Becca Balint will win Democratic nomination for Vermont’s at-large House seat 

Poll workers and participants participate during Wisconsin’s state primary day on August 9, at the Village Hall of Waukesha in Waukesha, Wisconsin. (Alex Wroblewski/Getty Images)

Former President Donald Trump’s clout with Republican voters in a key swing state will be tested again on Tuesday as the fallout from the FBI search of his Florida mushrooms resort across the political landscape.

Wisconsin, where Republicans are selecting their nominee to take on Democratic Gov. Tony Evers in a crucial November is providing the headline contests, but three other states — Minnesota, Vermont and Connecticut — are also going to the polls, with races up and down the ballot poised to provide a clearer picture of an high- stakes midterm election season.

Wisconsin is the third state in which Trump and former Vice President Mike Pence have backed opposing GOP candidates for governor. Pence has backed former Lt. Gov. Rebecca Kleefisch, who, at the outset, appeared to be the favorite party in the primary. But Kleefisch, who served two terms as former Gov. Scott Walker’s second-in-command, is locked in a tight race with Tim Michels, a construction company owner who was endorsed by Trump and has gone further in embracing his 2020 election lies — mostly by indulging efforts to decertify President Joe Biden’s victory in the state. Kleefisch has been more circumspect, triggering attacks from Trump.

Trump and Pence each have mixed records: Trump’s choice in Arizona, Kari Lake, a conservative commentator and election denier, narrowly won the nomination, while Pence’s pick in Georgia, incumbent Gov. Brian Kemp, defeated Trump-backed primary challenger David Perdue, a former senator, in a landlide.

The rubber match between the former running mates will settle the Republican Party’s slate of nominees for governor in the states that flipped from Trump in 2016 to Biden four years later — Wisconsin, Arizona, Michigan, Georgia and Pennsylvania. All five are expected to be fiercely contested again in 2024, and GOP victories in those political battlegrounds this fall could help ease Trump’s path back to the White House if he runs again.

Wisconsin is also home to a critical GOP primary in the state legislature, where longtime Assembly Speaker Robin Vos, an arch conservative who has mostly gone along with Trump’s 2020 election claims, is being challenged by Adam Steen, who picked up a Trump endorsement because Vos , in the former President’s estimation, has been insufficiently bullish about right-wing efforts to have the state decertify his defeat.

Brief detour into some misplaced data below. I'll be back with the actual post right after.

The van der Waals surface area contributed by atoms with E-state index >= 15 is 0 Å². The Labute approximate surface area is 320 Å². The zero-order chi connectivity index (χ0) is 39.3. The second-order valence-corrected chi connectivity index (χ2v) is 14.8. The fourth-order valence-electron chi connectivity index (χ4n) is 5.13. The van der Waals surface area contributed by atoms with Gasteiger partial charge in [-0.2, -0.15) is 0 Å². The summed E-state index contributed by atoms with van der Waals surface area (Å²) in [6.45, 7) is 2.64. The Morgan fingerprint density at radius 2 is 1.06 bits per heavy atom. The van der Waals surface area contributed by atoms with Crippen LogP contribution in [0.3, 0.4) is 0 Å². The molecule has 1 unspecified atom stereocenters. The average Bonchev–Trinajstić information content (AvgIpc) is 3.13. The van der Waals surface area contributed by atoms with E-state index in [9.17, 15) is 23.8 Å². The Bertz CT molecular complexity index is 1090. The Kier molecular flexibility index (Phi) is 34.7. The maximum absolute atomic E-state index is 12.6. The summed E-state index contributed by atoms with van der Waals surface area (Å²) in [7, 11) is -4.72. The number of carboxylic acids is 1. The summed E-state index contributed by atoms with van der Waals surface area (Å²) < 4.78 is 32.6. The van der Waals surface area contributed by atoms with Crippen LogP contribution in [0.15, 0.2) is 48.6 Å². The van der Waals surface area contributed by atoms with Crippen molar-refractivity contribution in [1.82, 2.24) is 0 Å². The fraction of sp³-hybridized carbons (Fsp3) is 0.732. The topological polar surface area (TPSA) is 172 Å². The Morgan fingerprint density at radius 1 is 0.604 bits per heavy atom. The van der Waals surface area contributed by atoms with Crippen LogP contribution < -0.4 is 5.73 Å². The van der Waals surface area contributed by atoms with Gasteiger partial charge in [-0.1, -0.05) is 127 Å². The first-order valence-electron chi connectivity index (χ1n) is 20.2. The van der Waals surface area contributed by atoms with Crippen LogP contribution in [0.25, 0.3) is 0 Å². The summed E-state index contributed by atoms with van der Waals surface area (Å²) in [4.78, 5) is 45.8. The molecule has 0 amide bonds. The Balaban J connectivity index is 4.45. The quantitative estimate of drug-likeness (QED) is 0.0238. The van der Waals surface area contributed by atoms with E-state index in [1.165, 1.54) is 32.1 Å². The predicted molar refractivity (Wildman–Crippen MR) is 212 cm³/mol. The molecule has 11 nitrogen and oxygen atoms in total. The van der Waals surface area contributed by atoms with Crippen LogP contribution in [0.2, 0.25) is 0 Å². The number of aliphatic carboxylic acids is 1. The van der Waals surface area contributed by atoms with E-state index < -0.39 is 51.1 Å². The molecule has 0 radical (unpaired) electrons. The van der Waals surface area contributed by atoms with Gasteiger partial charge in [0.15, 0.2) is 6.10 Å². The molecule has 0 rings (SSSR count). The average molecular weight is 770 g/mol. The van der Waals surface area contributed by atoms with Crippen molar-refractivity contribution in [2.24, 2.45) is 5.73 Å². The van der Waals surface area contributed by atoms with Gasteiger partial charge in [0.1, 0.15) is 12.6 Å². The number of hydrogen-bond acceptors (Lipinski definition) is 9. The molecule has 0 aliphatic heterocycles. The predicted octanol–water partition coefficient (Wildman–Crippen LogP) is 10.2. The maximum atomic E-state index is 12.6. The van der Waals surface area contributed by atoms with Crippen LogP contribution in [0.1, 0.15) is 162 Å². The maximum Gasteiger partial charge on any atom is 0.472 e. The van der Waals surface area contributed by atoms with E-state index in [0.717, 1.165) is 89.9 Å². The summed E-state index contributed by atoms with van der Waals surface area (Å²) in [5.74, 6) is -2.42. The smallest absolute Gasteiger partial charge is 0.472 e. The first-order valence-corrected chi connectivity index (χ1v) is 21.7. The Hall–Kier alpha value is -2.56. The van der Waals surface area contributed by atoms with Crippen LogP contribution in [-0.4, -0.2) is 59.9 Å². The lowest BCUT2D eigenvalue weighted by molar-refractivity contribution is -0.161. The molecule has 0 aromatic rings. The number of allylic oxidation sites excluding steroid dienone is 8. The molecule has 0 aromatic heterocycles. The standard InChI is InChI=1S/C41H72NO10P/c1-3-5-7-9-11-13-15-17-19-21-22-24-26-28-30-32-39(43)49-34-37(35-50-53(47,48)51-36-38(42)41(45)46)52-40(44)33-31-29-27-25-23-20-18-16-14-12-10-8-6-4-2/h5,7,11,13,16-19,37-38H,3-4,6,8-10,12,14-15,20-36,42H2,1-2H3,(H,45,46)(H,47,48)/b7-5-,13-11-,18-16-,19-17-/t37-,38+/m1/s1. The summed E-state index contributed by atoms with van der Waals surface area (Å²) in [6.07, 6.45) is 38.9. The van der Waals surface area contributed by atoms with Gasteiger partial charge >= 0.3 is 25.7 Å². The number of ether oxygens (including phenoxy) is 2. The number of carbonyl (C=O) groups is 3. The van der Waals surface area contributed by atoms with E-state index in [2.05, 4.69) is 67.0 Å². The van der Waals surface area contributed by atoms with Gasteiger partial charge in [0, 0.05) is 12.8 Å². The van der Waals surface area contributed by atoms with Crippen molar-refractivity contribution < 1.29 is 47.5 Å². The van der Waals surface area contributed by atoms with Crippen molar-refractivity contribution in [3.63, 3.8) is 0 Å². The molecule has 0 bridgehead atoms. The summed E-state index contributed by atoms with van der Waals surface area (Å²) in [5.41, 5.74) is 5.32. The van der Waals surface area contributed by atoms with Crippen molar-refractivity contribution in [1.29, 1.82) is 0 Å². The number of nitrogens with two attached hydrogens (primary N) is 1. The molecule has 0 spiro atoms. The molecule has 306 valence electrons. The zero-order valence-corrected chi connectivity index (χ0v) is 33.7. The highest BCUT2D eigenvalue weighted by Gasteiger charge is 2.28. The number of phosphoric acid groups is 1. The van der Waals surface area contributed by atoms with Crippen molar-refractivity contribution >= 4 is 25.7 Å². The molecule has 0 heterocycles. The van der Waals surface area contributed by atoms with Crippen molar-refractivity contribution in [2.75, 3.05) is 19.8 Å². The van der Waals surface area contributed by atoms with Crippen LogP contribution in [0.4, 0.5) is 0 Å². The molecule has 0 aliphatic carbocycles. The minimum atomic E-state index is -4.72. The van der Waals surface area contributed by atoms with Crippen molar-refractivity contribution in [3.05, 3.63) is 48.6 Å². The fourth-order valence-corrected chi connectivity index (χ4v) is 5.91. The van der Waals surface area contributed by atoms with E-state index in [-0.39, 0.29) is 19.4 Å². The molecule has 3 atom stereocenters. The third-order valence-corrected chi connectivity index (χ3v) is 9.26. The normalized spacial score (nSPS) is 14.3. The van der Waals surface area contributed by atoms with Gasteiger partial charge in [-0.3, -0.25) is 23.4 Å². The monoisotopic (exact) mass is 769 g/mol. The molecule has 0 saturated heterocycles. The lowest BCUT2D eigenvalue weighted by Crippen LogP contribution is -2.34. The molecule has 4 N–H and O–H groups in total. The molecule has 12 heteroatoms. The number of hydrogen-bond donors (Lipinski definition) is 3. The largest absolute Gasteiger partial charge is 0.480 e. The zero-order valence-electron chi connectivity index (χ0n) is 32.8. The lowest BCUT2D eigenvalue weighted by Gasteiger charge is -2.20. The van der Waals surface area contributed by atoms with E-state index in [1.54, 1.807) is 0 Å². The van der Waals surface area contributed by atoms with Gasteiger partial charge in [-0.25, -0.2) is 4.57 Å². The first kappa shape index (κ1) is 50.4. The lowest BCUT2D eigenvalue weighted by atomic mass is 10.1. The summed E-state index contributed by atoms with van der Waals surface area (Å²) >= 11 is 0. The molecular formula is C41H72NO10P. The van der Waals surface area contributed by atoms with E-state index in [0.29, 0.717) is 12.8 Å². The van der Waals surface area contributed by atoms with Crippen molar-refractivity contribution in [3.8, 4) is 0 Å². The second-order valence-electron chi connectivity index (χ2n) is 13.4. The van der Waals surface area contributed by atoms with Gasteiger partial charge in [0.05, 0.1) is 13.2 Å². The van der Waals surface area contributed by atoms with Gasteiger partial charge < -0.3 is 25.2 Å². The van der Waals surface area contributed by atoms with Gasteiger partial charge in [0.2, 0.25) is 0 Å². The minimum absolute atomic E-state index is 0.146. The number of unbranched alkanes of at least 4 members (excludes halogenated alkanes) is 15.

Democrats, meanwhile, are very much enjoying the anticlimactic finish to what many expected to be a closely-contested Senate primary. After polls showed Lt. Gov. Mandela Barnes pulling away from the field, his top rivals all dropped out in a span of a few days, effectively handing him the nomination and a November showdown with Republican Sen. Ron Johnson, one of Trump’s leading defenders in Washington and a top target for Democrats hoping to preserve or potentially expand their majority Senate.

Also in the Upper Midwest on Tuesday, Republicans in Minnesota will pick their candidate to face Democratic Gov. Tim Walz, who is seeking a second term.

Scott Jensen, a doctor and former state lawmaker, all but clinched the nomination after winning the support of the state party. He faces Joyce Lynne Lacey and Bob “Again” Carney Jr., both heavy underdogs, in the primary. Jensen is a longtime critic of Walz, mostly railing against statewide lockdowns during the early days of the Covid-19 pandemic. But he also suggested hospitals inflated their counts of the sick and questioned the safety and efficacy of the vaccines, which Jensen has said he did not receive.

The race between Walz and Jensen could also help determine the fate of abortion rights in Minnesota. Jensen told Minnesota Public Radio in March that he would “try to ban abortion” if elected, a remark Walz and other Democrats have already seized on. Jensen, late last month, backed off his more aggressive language in remarks, saying he supports exceptions to allow abortion in cases of rape, incest or when the life of the mother is at risk.

But Democrats, emboldened by Kans’ vote last week to preserve abortion rights in a statewide referendum, are expected to make the issue a central piece of their fall campaign.

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